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BP and Deepwater Horizon NRD trustees agree to five proposed early restoration projects in Texas totaling $18 million

Release date: 2 May 2013

BP and federal and state Natural Resource Damages (NRD) Trustees have reached agreement in principle on five proposed early restoration projects in Texas that are expected to cost approximately $18 million. The projects are part of BP's unprecedented commitment to provide up to $1 billion in early restoration funding to expedite recovery of natural resources injured as a result of the Deepwater Horizon accident. BP stepped up to make funds available while the NRD assessment is ongoing, enabling restoration projects to begin long before they otherwise would have. 

 

Throughout the Gulf region, BP and the Trustees have now announced 38 projects totaling approximately $665 million. 

 

“We are extremely pleased to have reached agreement with the Trustees on the new projects, which will provide significant long-term benefits to the environment and the people of Texas,” said Laura Folse, BP’s Executive Vice President for Response and Environmental Restoration. “With the help of the extensive cleanup efforts, early restoration projects, and natural recovery processes, the Gulf is returning to its baseline condition, which is the condition it would be in if the accident had not occurred.”

 

The Texas projects will enhance recreational use of natural resources and will include artificial reefs, as well as enhancements to Sea Rim State Park and Galveston Island State Park. 

 

Recreational use projects are designed to address the temporary loss of use and enjoyment of natural resources during the time when the resources were in a condition that reduced human use, including, for example, the period when some beaches and waters were closed. Although a number of the project locations were not directly injured by the accident, the projects address loss of use by providing residents and visitors with new recreational options, better access to existing natural resources and a greater opportunity to enjoy them. 

 

The Agreement between BP and the Trustees is unique in that it makes it possible for restoration to begin at an earlier stage of the NRD process. NRD restoration projects are typically funded only after a final settlement has been reached or a final court judgment has been entered. The Agreement allows the parties to expedite projects to restore, replace or acquire the equivalent of injured natural resources in the Gulf soon after an injury is identified, reducing the time needed to achieve restoration of those resources.

 

Under the Agreement, BP provides the funding and the Trustees implement the projects. Funding is provided from the $20 billion trust BP established in 2010 to pay claims, final judgments in litigation and litigation settlements, state and local response costs and claims, and natural resource damages and related costs.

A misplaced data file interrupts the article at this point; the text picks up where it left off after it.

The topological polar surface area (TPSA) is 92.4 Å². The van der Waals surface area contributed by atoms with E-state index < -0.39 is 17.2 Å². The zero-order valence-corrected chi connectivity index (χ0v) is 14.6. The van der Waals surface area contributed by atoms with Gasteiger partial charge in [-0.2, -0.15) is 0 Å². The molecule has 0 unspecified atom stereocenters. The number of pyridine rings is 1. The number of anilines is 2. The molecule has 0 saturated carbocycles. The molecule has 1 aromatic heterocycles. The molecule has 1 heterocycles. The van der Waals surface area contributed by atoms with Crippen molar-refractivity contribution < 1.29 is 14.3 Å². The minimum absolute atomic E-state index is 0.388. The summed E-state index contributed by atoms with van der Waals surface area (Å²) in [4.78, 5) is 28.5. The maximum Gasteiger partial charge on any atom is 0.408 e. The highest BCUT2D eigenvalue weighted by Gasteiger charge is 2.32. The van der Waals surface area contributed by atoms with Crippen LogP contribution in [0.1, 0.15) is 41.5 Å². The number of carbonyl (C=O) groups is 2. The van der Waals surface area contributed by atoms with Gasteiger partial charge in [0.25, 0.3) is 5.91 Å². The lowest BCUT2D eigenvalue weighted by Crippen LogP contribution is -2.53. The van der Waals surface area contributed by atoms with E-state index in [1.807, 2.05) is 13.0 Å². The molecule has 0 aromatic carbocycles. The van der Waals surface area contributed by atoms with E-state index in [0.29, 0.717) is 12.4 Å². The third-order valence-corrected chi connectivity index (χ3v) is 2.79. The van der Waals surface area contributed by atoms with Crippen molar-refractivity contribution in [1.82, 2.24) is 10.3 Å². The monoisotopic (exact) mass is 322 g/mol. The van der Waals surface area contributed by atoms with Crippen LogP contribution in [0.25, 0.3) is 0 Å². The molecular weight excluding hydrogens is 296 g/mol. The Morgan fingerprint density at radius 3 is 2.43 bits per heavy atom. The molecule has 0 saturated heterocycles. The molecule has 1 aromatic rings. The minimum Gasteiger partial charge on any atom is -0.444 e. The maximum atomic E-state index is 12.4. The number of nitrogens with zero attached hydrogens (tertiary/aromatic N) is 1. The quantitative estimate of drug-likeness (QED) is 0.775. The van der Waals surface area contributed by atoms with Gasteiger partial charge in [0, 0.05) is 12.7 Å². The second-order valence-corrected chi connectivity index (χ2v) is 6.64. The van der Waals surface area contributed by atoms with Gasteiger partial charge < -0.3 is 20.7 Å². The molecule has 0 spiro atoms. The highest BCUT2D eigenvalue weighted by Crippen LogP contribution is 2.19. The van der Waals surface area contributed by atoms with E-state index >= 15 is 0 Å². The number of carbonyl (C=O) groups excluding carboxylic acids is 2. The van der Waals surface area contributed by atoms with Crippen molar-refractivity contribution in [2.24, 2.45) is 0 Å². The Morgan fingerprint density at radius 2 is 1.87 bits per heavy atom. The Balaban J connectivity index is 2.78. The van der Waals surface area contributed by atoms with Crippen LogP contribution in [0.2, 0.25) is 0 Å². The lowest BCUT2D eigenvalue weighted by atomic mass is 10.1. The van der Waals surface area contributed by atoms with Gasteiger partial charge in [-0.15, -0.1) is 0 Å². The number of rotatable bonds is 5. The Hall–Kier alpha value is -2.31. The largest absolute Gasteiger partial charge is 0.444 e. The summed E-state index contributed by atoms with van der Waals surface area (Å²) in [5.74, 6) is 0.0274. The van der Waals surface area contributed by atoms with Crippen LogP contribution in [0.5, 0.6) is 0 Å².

In addition to the early restoration projects, to meet its commitments in the Gulf, BP has spent more than $14 billion in operational response and clean-up costs; has paid $10.7 billion to individuals, businesses and government entities for claims, settlements and other payments; and has agreed to a settlement with the Plaintiff’s Steering Committee that will resolve the substantial majority of outstanding private economic loss, property damage and medical claims.

Further information:

 

Contacts

 

BP US Press Office, +1 281 366-4463, uspress@bp.com

Notes to Editors

 

Texas early restoration projects announced today include:

 

  • Texas Freeport Artificial Reef Project will purchase predesigned pyramid reef structures to help create and enhance the George Vancouver (Freeport) artificial reef. This will increase fishing opportunities in nearshore waters. Reef materials purchased through this project will be used in conjunction with other materials the state has acquired. Estimated cost: $2,155,365
  • Texas Enhancement of the Matagorda Nearshore Artificial Reef Project will purchase predesigned pyramid reef structures to create and enhance the Matagorda artificial reef. This will increase fishing opportunities in nearshore waters. Reef materials purchased through this project will be used in conjunction with other materials the state has acquired. Estimated cost: $3,486,398
  • Texas Sea Rim State Park Project will construct two wildlife viewing blinds, one comfort station (vault toilet) and one fishing cleaning station at the park. Estimated cost: $210,000
  • Texas Galveston Island State Park Beach Development Project will build multi-use campsites, tent campsites, dune access boardwalks, equestrian trail head, and restroom and shower facilities on the beach side of the park. The project is designed to restore the park to the operating status it had prior to Hurricane Ike. Estimated cost: $10,745,060
  • Texas Mid-to-Upper Coast Artificial Reef Enhancement Project will either purchase reefing material for use in deeper water reef sites offshore, or purchase predesigned pyramid reef structures for use in nearshore waters in conjunction with other materials acquired by the state. Estimated cost: $1,785,765